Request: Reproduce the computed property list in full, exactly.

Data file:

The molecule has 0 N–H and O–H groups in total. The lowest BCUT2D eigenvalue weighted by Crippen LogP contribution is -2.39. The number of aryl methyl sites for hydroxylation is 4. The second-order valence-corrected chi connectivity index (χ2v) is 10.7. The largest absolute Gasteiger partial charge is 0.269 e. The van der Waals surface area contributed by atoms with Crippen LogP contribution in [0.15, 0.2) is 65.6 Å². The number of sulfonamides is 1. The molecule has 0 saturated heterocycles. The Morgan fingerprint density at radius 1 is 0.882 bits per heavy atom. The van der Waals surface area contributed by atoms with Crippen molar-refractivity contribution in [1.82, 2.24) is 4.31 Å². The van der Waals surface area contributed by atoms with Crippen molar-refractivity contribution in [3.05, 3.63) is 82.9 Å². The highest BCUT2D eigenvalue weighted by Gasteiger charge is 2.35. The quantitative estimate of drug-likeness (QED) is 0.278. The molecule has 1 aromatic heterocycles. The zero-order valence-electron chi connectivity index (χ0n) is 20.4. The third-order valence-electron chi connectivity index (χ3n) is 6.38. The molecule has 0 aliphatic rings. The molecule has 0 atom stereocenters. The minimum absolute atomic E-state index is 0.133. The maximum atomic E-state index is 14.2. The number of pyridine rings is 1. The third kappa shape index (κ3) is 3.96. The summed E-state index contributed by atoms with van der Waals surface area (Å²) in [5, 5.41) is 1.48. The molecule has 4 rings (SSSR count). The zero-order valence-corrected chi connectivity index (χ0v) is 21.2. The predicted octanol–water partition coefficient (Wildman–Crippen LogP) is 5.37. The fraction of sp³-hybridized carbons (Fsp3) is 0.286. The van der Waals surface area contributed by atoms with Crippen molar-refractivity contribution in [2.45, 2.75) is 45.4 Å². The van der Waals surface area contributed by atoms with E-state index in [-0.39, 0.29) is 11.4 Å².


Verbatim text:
The molecule has 0 N–H and O–H groups in total. The lowest BCUT2D eigenvalue weighted by Crippen LogP contribution is -2.39. The number of aryl methyl sites for hydroxylation is 4. The second-order valence-corrected chi connectivity index (χ2v) is 10.7. The largest absolute Gasteiger partial charge is 0.269 e. The van der Waals surface area contributed by atoms with Crippen LogP contribution in [0.15, 0.2) is 65.6 Å². The number of sulfonamides is 1. The molecule has 0 saturated heterocycles. The Morgan fingerprint density at radius 1 is 0.882 bits per heavy atom. The van der Waals surface area contributed by atoms with Crippen molar-refractivity contribution in [1.82, 2.24) is 4.31 Å². The van der Waals surface area contributed by atoms with Crippen molar-refractivity contribution in [3.05, 3.63) is 82.9 Å². The highest BCUT2D eigenvalue weighted by Gasteiger charge is 2.35. The quantitative estimate of drug-likeness (QED) is 0.278. The molecule has 1 aromatic heterocycles. The zero-order valence-electron chi connectivity index (χ0n) is 20.4. The third-order valence-electron chi connectivity index (χ3n) is 6.38. The molecule has 0 aliphatic rings. The molecule has 0 atom stereocenters. The minimum absolute atomic E-state index is 0.133. The maximum atomic E-state index is 14.2. The number of pyridine rings is 1. The third kappa shape index (κ3) is 3.96. The summed E-state index contributed by atoms with van der Waals surface area (Å²) in [5, 5.41) is 1.48. The molecule has 4 rings (SSSR count). The zero-order valence-corrected chi connectivity index (χ0v) is 21.2. The predicted octanol–water partition coefficient (Wildman–Crippen LogP) is 5.37. The fraction of sp³-hybridized carbons (Fsp3) is 0.286. The van der Waals surface area contributed by atoms with Crippen molar-refractivity contribution in [2.45, 2.75) is 45.4 Å². The van der Waals surface area contributed by atoms with E-state index in [-0.39, 0.29) is 11.4 Å².